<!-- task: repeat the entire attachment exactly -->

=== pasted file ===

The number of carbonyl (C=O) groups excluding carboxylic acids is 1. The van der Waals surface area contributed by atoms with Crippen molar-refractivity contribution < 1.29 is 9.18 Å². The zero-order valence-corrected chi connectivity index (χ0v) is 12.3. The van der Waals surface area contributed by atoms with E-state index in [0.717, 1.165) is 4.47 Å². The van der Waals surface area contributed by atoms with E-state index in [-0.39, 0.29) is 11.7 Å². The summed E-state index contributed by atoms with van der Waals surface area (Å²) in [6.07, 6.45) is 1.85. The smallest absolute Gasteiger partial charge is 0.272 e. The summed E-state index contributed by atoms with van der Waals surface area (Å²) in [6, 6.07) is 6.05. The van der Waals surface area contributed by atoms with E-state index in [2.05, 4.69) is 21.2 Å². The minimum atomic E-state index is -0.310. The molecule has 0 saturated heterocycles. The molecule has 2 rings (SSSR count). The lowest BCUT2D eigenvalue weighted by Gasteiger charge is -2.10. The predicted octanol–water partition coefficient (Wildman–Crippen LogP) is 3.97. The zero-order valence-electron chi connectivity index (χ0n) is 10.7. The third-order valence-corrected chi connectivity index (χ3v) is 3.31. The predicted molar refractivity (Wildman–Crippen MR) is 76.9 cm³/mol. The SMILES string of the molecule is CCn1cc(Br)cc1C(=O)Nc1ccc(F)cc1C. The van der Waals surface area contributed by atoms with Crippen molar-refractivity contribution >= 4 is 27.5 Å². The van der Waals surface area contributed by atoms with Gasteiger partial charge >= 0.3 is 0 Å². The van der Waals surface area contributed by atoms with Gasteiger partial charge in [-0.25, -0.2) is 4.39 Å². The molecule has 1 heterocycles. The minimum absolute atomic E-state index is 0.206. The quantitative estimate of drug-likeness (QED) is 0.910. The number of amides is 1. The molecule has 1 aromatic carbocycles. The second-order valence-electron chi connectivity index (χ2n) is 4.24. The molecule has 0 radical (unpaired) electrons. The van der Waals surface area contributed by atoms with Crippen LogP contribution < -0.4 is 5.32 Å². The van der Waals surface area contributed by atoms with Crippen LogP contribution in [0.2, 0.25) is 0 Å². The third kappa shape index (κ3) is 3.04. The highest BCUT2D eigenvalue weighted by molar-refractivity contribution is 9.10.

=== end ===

The number of carbonyl (C=O) groups excluding carboxylic acids is 1. The van der Waals surface area contributed by atoms with Crippen molar-refractivity contribution < 1.29 is 9.18 Å². The zero-order valence-corrected chi connectivity index (χ0v) is 12.3. The van der Waals surface area contributed by atoms with E-state index in [0.717, 1.165) is 4.47 Å². The van der Waals surface area contributed by atoms with E-state index in [-0.39, 0.29) is 11.7 Å². The summed E-state index contributed by atoms with van der Waals surface area (Å²) in [6.07, 6.45) is 1.85. The smallest absolute Gasteiger partial charge is 0.272 e. The summed E-state index contributed by atoms with van der Waals surface area (Å²) in [6, 6.07) is 6.05. The van der Waals surface area contributed by atoms with E-state index in [2.05, 4.69) is 21.2 Å². The minimum atomic E-state index is -0.310. The molecule has 0 saturated heterocycles. The molecule has 2 rings (SSSR count). The lowest BCUT2D eigenvalue weighted by Gasteiger charge is -2.10. The predicted octanol–water partition coefficient (Wildman–Crippen LogP) is 3.97. The zero-order valence-electron chi connectivity index (χ0n) is 10.7. The third-order valence-corrected chi connectivity index (χ3v) is 3.31. The predicted molar refractivity (Wildman–Crippen MR) is 76.9 cm³/mol. The SMILES string of the molecule is CCn1cc(Br)cc1C(=O)Nc1ccc(F)cc1C. The van der Waals surface area contributed by atoms with Crippen molar-refractivity contribution >= 4 is 27.5 Å². The van der Waals surface area contributed by atoms with Gasteiger partial charge >= 0.3 is 0 Å². The van der Waals surface area contributed by atoms with Gasteiger partial charge in [-0.25, -0.2) is 4.39 Å². The molecule has 1 heterocycles. The minimum absolute atomic E-state index is 0.206. The quantitative estimate of drug-likeness (QED) is 0.910. The number of amides is 1. The molecule has 1 aromatic carbocycles. The second-order valence-electron chi connectivity index (χ2n) is 4.24. The molecule has 0 radical (unpaired) electrons. The van der Waals surface area contributed by atoms with Crippen LogP contribution < -0.4 is 5.32 Å². The van der Waals surface area contributed by atoms with Crippen LogP contribution in [0.2, 0.25) is 0 Å². The third kappa shape index (κ3) is 3.04. The highest BCUT2D eigenvalue weighted by molar-refractivity contribution is 9.10.